From A Compendium of Irish Biography, 1878
Magee, William, Archbishop of Dublin, a distinguished author and divine, was born at Enniskillen in 1766. In 1781 he was entered of Trinity College, Dublin, where he quickly distinguished himself and obtained all the academic honours, including a scholarship in the year 1784. In 1788 he was elected a Fellow; in 1790 entered into orders; in 1800 became Professor of Mathematics; in 1812 retired on the college livings of Cappagh and Killyleagh; in 1814 was made Dean of Cork; in 1819 was consecrated Bishop of Raphoe; and in 1822 was advanced to the see of Dublin. He attained a wide literary reputation, his most important work being Discourses on the Scriptural Doctrines of Atonement and Sacrifice (London, 1801), which has seen numerous editions, and is declared by a competent authority to be "one of the ablest critical and polemical works of modern times." He was in his early days a strenuous opponent of the Union, as he afterwards was of Catholic Emancipation. He died at Redesdale, near Dublin, 19th August 1831, aged about 65, and was buried in the centre of the old churchyard of Rathfarnham, under a tomb as yet un-inscribed. The Archbishop's works were collected and printed from his own corrected copies, with a memoir, by Rev. A. H. Kenney, in 2 vols., London, 1842. The present Bishop of Peterborough is his grandson.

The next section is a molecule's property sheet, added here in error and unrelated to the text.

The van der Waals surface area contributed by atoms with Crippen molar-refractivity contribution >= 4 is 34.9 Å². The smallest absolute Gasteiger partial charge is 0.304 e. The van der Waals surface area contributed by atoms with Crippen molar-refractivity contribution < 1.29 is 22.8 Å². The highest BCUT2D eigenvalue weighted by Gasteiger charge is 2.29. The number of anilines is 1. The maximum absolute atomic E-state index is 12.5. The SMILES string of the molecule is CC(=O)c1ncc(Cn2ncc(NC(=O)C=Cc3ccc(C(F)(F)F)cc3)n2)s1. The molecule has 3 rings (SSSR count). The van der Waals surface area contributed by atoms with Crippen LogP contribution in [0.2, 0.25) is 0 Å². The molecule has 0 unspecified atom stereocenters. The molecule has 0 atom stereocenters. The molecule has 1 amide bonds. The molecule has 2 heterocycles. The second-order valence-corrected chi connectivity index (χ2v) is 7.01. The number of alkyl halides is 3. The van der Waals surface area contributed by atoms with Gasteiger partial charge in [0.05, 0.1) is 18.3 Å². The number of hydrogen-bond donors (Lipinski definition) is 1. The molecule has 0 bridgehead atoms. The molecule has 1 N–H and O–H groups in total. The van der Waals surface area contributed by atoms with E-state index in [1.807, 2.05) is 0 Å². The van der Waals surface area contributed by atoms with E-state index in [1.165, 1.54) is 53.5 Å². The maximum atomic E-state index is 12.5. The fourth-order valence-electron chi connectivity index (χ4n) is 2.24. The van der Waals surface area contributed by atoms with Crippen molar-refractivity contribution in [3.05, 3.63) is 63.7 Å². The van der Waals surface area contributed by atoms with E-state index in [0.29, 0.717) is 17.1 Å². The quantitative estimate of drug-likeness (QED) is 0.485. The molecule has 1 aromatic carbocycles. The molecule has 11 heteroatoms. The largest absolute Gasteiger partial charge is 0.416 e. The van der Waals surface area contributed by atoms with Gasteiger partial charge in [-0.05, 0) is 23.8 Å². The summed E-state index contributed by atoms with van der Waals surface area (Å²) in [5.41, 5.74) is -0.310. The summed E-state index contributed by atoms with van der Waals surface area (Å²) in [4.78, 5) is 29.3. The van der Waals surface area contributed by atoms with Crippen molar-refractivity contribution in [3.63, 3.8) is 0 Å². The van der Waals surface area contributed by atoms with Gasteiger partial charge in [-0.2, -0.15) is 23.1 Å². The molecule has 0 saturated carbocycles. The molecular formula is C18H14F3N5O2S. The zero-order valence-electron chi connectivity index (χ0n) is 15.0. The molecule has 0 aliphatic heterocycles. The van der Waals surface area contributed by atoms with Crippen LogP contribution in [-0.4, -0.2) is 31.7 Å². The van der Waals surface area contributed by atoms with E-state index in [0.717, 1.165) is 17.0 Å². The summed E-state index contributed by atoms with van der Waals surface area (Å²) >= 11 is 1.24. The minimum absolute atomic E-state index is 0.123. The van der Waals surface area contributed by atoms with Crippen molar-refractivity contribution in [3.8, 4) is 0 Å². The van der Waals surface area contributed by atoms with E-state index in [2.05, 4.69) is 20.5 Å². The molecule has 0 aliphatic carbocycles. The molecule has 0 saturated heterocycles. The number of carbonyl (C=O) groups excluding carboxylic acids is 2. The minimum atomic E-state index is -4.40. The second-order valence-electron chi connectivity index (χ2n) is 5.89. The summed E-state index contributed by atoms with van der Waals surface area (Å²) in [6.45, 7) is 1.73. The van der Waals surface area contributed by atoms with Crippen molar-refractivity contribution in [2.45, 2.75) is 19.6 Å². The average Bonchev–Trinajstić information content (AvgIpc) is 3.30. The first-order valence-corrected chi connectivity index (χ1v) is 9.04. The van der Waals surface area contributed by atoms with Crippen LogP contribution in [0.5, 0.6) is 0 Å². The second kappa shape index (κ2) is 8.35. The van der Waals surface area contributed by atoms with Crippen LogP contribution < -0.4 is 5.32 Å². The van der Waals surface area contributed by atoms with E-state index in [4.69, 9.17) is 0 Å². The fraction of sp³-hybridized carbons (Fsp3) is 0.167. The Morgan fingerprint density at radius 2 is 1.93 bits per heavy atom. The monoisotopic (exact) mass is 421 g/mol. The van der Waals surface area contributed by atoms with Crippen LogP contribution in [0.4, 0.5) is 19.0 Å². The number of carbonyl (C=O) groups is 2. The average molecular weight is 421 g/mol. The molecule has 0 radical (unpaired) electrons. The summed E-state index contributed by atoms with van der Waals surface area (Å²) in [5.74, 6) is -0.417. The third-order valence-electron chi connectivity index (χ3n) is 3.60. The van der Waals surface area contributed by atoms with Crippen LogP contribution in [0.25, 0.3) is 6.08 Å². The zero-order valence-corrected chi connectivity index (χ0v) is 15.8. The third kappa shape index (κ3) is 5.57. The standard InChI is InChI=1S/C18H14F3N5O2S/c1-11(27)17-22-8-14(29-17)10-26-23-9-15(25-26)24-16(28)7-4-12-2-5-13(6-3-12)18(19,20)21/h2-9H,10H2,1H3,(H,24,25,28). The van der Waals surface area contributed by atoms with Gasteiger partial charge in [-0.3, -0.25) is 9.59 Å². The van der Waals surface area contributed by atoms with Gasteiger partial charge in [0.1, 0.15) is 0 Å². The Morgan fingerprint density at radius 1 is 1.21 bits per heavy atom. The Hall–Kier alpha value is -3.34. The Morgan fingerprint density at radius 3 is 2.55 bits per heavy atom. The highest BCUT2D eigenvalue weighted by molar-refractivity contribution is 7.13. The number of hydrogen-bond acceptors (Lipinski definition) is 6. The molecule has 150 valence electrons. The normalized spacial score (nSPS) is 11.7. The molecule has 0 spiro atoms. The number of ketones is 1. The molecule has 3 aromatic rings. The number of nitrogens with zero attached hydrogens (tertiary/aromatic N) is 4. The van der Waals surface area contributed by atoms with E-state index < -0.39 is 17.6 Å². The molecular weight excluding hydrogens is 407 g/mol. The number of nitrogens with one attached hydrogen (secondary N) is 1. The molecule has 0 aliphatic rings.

12. Archbishops of Dublin, Memoirs of: John D'Alton. Dublin, 1838. Archdall, Mervyn, see No. 216.
118. Ecclesiae Hiberniae Fasti: Rev. Henry Cotton: Indices by John R. Garstin, M.A. 5 vols. Dublin, 1851-'60.
196. Irishmen, Lives of Illustrious and Distinguished, Rev. James Wills, D.D. 6 vols. or 12 parts. Dublin, 1840-'7.
In Popular Rhymes and Sayings of Ireland (first published in 1924) John J. Marshall examines the origin of a variety of rhymes and sayings that were at one time in vogue around different parts of the country, including those which he recalled from his own childhood in County Tyrone. Numerous riddles, games and charms are recounted, as well as the traditions of the ‘Wren Boys’ and Christmas Rhymers. Other chapters describe the war cries of prominent Irish septs and the names by which Ireland has been personified in literature over the centuries.
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